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Philippines and China blaming each other over vessels incident in China Sea

Philippines and China blaming each other over vessels incident in China Sea

Philippines and China blaming each other over vessels incident in China Sea

Philippines and China blaming each other over vessels incident in China Sea

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  • The Philippines and China traded accusations on Sunday over dangerous collision in the disputed waters of the South China Sea.
  • This marks the latest in a series of maritime confrontations between the two nations, escalating tensions in the region.
  • This occurred during a routine resupply mission to the Second Thomas Shoal.
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The Philippines and China traded accusations on Sunday over dangerous incidents and a collision in the disputed waters of the South China Sea.

This marks the latest in a series of maritime confrontations between the two nations, escalating tensions in the region. The National Task Force for the West Philippine Sea (NTF-WPS) spokesperson, Jay Tarriela, stated that Chinese Coast Guard and maritime militia vessels engaged in actions that harassed, blocked, and executed dangerous maneuvers against Philippine civilian supply vessels.

This occurred during a routine resupply mission to the Second Thomas Shoal. The Philippine Coast Guard reported damage to at least two of its vessels from water cannon fire during the incidents.

However, the Chinese Coast Guard said Philippine ships had “illegally intruded” in its waters and it was taking “control measures against the Philippine vessels in accordance with the law.”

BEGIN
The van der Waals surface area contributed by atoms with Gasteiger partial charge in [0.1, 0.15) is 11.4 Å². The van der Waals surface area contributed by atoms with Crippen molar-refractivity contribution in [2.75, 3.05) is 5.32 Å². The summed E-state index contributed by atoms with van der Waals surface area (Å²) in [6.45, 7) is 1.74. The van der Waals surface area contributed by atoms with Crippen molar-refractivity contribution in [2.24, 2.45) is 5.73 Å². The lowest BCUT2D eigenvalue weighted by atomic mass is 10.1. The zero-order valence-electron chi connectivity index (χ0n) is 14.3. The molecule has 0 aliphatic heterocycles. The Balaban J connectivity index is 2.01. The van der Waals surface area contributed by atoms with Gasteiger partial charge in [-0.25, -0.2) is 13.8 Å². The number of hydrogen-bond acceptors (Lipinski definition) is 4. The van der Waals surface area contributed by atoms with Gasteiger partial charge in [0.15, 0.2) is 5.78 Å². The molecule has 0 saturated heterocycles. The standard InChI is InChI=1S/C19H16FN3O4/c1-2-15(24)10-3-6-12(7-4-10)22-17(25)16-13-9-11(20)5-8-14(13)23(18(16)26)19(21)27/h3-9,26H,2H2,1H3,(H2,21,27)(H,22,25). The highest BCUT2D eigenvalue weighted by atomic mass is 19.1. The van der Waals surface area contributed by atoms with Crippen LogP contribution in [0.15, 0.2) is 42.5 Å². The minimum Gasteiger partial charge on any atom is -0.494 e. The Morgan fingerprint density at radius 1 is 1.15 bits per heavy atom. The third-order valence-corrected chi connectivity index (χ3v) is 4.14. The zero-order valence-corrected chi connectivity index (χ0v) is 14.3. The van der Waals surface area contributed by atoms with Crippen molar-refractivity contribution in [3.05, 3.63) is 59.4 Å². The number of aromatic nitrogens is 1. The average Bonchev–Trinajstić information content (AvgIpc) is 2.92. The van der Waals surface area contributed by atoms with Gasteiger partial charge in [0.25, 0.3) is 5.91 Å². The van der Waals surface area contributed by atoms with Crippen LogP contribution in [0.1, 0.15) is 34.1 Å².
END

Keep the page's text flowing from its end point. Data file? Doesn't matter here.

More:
It said a Philippine vessel had “ignored numerous warnings from China” and “deliberately swerved and collided in an unprofessional, dangerous manner” with a Chinese boat. “The responsibility lies entirely with the Philippines,” the Chinese Coast Guard said.

The Philippines has stationed troops on the BRP Sierra Madre, a former US Navy ship intentionally grounded in 1999 at the Second Thomas Shoal, also known as Ayungin Shoal to Manila and Ren’ai Reef to Beijing. This strategic move aims to assert the Philippines’ claim to the area, a claim disputed by China. The two countries have experienced a growing number of confrontations in the highly contested South China Sea.

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According to the Philippines’ statement on Sunday, one of its vessels was towed back to Ulugan Bay on the Philippine island of Palawan by the Philippine Coast Guard, while another vessel sustained damage to its mast.

Despite these incidents, the statement reported that the resupply vessel, Unaizah Mae 1 (UM1), managed to reach BRP Sierra Madre, and the resupply operation is ongoing. The supply vessel had reportedly been rammed by a Chinese Coast Guard ship.

“We condemn, once again, China’s latest unprovoked acts of coercion and dangerous maneuvers against a legitimate and routine Philippine rotation and resupply mission,” Tarriela said, adding that it had “put the lives of our people at risk.”

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